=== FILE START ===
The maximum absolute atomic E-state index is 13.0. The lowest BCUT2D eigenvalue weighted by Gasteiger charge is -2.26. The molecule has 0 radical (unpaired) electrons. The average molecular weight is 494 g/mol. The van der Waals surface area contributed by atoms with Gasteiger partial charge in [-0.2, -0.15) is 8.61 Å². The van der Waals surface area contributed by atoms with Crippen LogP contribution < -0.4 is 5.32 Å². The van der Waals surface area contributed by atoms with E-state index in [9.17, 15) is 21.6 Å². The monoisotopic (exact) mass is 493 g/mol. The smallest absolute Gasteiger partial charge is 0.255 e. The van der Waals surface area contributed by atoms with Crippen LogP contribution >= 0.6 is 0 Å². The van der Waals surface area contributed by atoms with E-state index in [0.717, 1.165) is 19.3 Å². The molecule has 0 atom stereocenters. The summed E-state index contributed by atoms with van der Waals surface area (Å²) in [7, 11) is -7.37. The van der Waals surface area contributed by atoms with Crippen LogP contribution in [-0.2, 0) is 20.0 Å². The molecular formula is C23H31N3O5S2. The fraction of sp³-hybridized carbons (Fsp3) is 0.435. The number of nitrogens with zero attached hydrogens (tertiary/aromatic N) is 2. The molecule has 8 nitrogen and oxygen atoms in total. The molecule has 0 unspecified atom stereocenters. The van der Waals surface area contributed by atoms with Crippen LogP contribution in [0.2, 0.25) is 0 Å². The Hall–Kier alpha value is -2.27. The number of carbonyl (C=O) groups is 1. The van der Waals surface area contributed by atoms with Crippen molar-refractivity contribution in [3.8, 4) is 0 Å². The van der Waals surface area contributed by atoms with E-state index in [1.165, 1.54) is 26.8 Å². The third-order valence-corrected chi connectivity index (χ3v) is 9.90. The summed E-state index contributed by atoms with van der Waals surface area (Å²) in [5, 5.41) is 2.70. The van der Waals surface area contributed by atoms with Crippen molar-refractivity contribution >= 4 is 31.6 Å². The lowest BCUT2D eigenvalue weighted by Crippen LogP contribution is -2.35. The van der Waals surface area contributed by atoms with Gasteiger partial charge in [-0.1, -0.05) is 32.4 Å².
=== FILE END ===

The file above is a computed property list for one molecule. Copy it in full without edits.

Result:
The maximum absolute atomic E-state index is 13.0. The lowest BCUT2D eigenvalue weighted by Gasteiger charge is -2.26. The molecule has 0 radical (unpaired) electrons. The average molecular weight is 494 g/mol. The van der Waals surface area contributed by atoms with Gasteiger partial charge in [-0.2, -0.15) is 8.61 Å². The van der Waals surface area contributed by atoms with Crippen LogP contribution < -0.4 is 5.32 Å². The van der Waals surface area contributed by atoms with E-state index in [9.17, 15) is 21.6 Å². The monoisotopic (exact) mass is 493 g/mol. The smallest absolute Gasteiger partial charge is 0.255 e. The van der Waals surface area contributed by atoms with Crippen LogP contribution >= 0.6 is 0 Å². The van der Waals surface area contributed by atoms with E-state index in [0.717, 1.165) is 19.3 Å². The molecule has 0 atom stereocenters. The summed E-state index contributed by atoms with van der Waals surface area (Å²) in [7, 11) is -7.37. The van der Waals surface area contributed by atoms with Crippen LogP contribution in [-0.2, 0) is 20.0 Å². The molecular formula is C23H31N3O5S2. The fraction of sp³-hybridized carbons (Fsp3) is 0.435. The number of nitrogens with zero attached hydrogens (tertiary/aromatic N) is 2. The molecule has 8 nitrogen and oxygen atoms in total. The molecule has 0 unspecified atom stereocenters. The van der Waals surface area contributed by atoms with Crippen LogP contribution in [0.2, 0.25) is 0 Å². The Hall–Kier alpha value is -2.27. The number of carbonyl (C=O) groups is 1. The van der Waals surface area contributed by atoms with Crippen molar-refractivity contribution in [3.8, 4) is 0 Å². The van der Waals surface area contributed by atoms with E-state index in [1.165, 1.54) is 26.8 Å². The third-order valence-corrected chi connectivity index (χ3v) is 9.90. The summed E-state index contributed by atoms with van der Waals surface area (Å²) in [5, 5.41) is 2.70. The van der Waals surface area contributed by atoms with Crippen molar-refractivity contribution >= 4 is 31.6 Å². The lowest BCUT2D eigenvalue weighted by Crippen LogP contribution is -2.35. The van der Waals surface area contributed by atoms with Gasteiger partial charge in [-0.1, -0.05) is 32.4 Å².